Sydneysiders who love Japanese food will no doubt have tried Yayoi. For those in need of an introduction, it’s a restaurant chain that’s come from Japan, where they already have in excess of 300 restaurants. So it’s no surprise that it was quite popular when they first landed in Australia.
I first visited their Yayoi Galeries branch when they were newly opened and the wait was excessively long. And though the crowds have died down, as they do, the beautiful presentation of the food an standout freshness is reason enough for me to make a visit from time to time. So when I received an invite from FCBA Australia to try out their newly opened branch in Westfield Sydney, I was only too eager to go!
Although the menu is largely the same between their different branches, there are some slight differences. And one big drawcard for the new Westfield location is their Umeshu (Japanese Plum Wine) offerings. If plum wine is your thing, you’ll definitely wanting to make a visit soon. Even if it’s not, you’ll want to check out their extensive umeshu menu- you’ll probably even find a new favourite!
The simplicity of the menu makes it easy for those not too familiar with plum wine (or alcohol for that matter), like me. The 10 options are rated based on sweetness and aroma, so naturally I go for the ones with the sweetest ratio: the Mutenka Umeshu and Nigori Fruit Puree
They’re the perfect balance of sweet and tangy without being too strong on the alcohol flavour- definitely my kind of drink!
The menu’s split into an A La Carte and a Teishoku section. That is, you can either order dishes by themself or as part of a set meal.
We start with the classic Japanese starter that is edamame. It’s great for snacking on with umeshu. The tamagoyaki, a beautifully wrapped, lightly sweetened Japanese egg omelette also proves popular.
The salmon salad is a simple combination of salad leaves and salmon. Nothing too flashy, making the freshness of the salmon the focus of the salad. But if salmon is your thing, try the Salmon Teriyaki. Cooked in a light teriyaki sauce with seasonal veggies, it’s light and more fresh than other versions.
And though the Chicken Namban, which comes with a golden crisp egg batter , is not quite as light, it’s not at all oily and the meat surprisingly moist. It’s not difficult to see why this is one of their more popular dishes, the thin fluffy batter quite unlike anything else. It makes for an impressive crunch before giving way to a succulent, tender piece of chicken. The tartness of the light tartare sauce topping works well to balance out the flavour.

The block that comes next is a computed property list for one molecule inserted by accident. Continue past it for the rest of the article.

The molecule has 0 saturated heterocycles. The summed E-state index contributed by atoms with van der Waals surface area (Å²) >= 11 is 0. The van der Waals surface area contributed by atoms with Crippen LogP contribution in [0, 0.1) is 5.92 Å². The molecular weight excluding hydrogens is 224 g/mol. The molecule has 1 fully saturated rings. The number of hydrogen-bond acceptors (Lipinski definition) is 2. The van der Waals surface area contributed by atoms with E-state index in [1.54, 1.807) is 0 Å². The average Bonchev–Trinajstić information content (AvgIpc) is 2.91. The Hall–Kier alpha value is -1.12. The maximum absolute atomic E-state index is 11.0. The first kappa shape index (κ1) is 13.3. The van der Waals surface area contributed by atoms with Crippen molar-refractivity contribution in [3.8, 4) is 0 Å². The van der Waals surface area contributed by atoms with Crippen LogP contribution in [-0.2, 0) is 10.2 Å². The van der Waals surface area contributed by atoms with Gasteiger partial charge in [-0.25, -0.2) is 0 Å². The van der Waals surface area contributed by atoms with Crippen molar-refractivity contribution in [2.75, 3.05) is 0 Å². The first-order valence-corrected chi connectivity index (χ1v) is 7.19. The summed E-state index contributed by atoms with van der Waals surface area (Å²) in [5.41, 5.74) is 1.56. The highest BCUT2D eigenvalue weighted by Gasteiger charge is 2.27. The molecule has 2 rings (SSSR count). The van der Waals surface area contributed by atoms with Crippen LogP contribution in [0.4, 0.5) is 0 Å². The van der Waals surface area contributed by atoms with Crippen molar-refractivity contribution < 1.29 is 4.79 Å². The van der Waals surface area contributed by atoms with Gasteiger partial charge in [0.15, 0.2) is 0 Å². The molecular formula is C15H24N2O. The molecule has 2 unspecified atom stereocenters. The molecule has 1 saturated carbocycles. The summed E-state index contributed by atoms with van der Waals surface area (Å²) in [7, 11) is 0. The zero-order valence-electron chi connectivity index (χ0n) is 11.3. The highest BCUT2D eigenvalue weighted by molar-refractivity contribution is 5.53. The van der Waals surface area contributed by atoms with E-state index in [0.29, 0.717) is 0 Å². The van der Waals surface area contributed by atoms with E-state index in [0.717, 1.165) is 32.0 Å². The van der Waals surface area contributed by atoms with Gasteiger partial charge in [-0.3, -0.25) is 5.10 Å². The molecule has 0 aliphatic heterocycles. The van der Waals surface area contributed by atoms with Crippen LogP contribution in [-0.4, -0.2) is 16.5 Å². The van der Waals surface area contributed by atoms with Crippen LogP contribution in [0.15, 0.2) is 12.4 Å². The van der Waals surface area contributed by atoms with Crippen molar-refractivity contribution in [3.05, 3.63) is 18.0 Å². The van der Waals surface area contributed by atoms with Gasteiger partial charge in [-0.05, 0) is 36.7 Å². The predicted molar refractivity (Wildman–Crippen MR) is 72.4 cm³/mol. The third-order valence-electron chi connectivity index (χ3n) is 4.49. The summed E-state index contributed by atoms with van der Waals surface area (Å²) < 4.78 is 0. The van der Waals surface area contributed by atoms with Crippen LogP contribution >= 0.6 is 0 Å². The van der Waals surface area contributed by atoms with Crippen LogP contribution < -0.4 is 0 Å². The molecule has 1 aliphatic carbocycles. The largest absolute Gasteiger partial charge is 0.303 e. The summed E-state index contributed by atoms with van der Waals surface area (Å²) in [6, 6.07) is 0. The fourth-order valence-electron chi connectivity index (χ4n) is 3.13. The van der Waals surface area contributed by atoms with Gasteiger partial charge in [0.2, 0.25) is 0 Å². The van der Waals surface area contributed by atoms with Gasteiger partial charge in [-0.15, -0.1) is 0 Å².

If you’ve got enough stomach space for a full meal, it’s well worth paying the little extra to get the Taishoku which also comes with soup, rice and two sides.
Not that you really need anything extra with the Wagyu Sukiyaki. It comes with the lot. There’s the meltingly tender wagyu slices, mushrooms, veggies, konjac knots and udon all served in the sweet sukiyaki broth. I’m loving the variety, and the generous serve of veggies, mostly in the form of mushrooms, although next time I’d probably order this to share!
And don’t be fooled by the Mix Toji Teishoku. It’s not just the simple omelette it may appear. You’ll find the same delicious wagyu, as well as a fried pork katsu cutlet hidden under the egg, then topped with a tempura prawn. It’s cooked in a similar sukiyaki sauce, although much less soupy than the sukiyaki itself.
The Yayoi Gozen is every indecisive eater’s dream- a selection of 4 of their popular dishes in one beautifully presented bento box. We’ve had the full sized salmon salad and teriyaki, and it’s quite impressive that they’ve even managed to fit a mini sukiyak into the box!
But my favourite has got to be the Unagi Hitsumabushi, a beautiful piece of grilled eel served atop Yayoi’s signature ‘Kinme mai’ rice. The glistening of the sweet unagi sauce is particularly inviting, the sauce working well to compliment the natural sweetness of the eel without being too saucy and overpowering.
But before you dig in, you first need to decide you want to have your unagi- as is, with the accompanying toppings, or with the broth as a soup? There’s no right or wrong answer, regardless of which you choose, it’s definitely a winner.
The lightness of the Japanese desserts on offer are a great accompaniment to the heavier main meals. My recommendation? Go for the Matcha Anmitsu. A simple combination of matcha ice cream, agar jelly, sweet adzuki beans and fresh fruit- it’s sure to be a pleaser.
For something great for sharing, the warabi mochi is the perfect option. It’s not quite as firm as a regular mochi, and almost jelly-like in texture. There’s the matcha and kinako (soybean) varieties to choose from, but they’re small servings so why not go for both?